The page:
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Push to protect Illawarra escarpment

illawarra escarpment

Illawarra escarpment from Bulli Tops

 

REPRESENTATIVES from over 20 organisations and community groups joined forces this morning to announce their shared commitment towards the future protection of one of the region’s most defining natural landscapes – the Illawarra Escarpment.

The newly formed Illawarra Escarpment Alliance (EscA) seeks to continue the tradition of citizens and communities protecting the Illawarra Escarpment from current and emerging threats such as inappropriate or unsustainable development.

Group Spokeswoman Catherine Moyle said EscA is an independent not-for-profit alliance with a vision to promote and preserve the cultural and environmental heritage values of our treasured Escarpment.

“This includes protecting the area against threats to those values by collaborating with other groups and agencies to identify creative, culturally appropriate and ecologically sustainable solutions”, Ms Moyle said.

“Membership is open to any individual or group that shares our values and commitment to working together for the benefit of both the Escarpment and the communities of the Illawarra.”

Illawarra Local Aboriginal Land Council Chairman Jade Kennedy welcomed the creation of the Alliance, in particular the group’s emphasis on protecting and conserving places of Aboriginal cultural heritage within the Illawarra Escarpment.

“The Escarpment is central to the Alcheringa, the Dreaming, of the Illawarra area. It represents the interrelationships between our sacred mountains of Mount Keira (Djera) and Mount Kembla (Djembla) to the Sea (Gadhu)”, Mr Kennedy said.

“The Escarpment has protected this area for over 30 million years, and we want to ensure it can continue to fulfil this function in the years to come.”

Alliance Member and President of the Illawarra Branch of the National Parks Association (NPA) of NSW Graham Burgess stressed that the Escarpment must be a destination only for ecologically sensitive activities.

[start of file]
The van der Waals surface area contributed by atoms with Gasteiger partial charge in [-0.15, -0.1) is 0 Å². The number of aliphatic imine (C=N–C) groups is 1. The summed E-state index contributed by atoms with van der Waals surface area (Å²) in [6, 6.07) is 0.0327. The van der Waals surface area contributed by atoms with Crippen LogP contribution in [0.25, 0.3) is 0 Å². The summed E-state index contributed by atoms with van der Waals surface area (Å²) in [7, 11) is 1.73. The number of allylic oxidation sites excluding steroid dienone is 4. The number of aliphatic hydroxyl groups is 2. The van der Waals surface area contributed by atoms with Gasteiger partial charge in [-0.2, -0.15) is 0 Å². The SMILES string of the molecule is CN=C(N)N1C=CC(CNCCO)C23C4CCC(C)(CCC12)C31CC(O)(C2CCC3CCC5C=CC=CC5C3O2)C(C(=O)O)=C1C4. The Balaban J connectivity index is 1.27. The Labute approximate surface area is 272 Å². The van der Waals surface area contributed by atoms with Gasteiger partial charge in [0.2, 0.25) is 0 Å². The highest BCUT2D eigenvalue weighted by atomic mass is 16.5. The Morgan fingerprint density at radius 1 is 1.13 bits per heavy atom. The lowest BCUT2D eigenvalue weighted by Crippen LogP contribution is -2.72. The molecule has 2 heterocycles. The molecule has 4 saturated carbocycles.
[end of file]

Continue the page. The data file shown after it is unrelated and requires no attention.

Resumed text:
“The Illawarra Escarpment has high biodiversity values, a fragile geology and significant cultural heritage”, Mr Burgess said.

“We are particularly concerned about the impact urban development close to the Escarpment is having on our special places.

“The Illawarra Escarpment Alliance provides the opportunity for a strong community voice on these issues while allowing environmental groups and the Aboriginal community to speak with one voice”.

The formation of the group follows in the footsteps of previous alliance initiatives such as the Illawarra Escarpment Coalition. Former Coalition member Irene Tognetti supported the new initiative and described the vital need for the ongoing protection and restoration of the natural icon.

“We must continue to protect and conserve the unique ecological communities contained within the Escarpment, and prevent activities that threaten slope and soil stability”, Ms Tognetti said.

Wollongong Councillor Cath Blakey congratulated Alliance representatives on the initiative, indicating that the group would be a valuable point of reference for council on matters pertaining to the escarpment’s cultural and environmental heritage.

Those interested in learning more about the Illawarra Escarpment Alliance or how to get involved can visitwww.facebook.com/IllawarraEscarpment or email info@illawarraescarpment.org.

 

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About Mick Roberts

A Sydney journalist, writer and historian, Mick Roberts specialises in Australian cultural history, particularly associated with the Australian hotel and liquor industry. Mick has had an interest in revealing the colourful story of pubs, inns and associated industries in Australia for over 30 years. He is currently working on a comprehensive history of the hotel and liquor industry in the Illawarra region of NSW. Besides writing a number of history books, Mick has owned and managed several community newspapers. He was one time editor of the Wollongong Northern News, The Bulli Times, The Northern Times, The Northern Leader and The Local - all located in the Wollongong region. As a journalist he has worked for Rural Press, Cumberland (News Limited), Sydney based, City News, and Torch Publications based in Canterbury Bankstown, NSW. He currently calls the inner-Sydney suburb of Surry Hills home.

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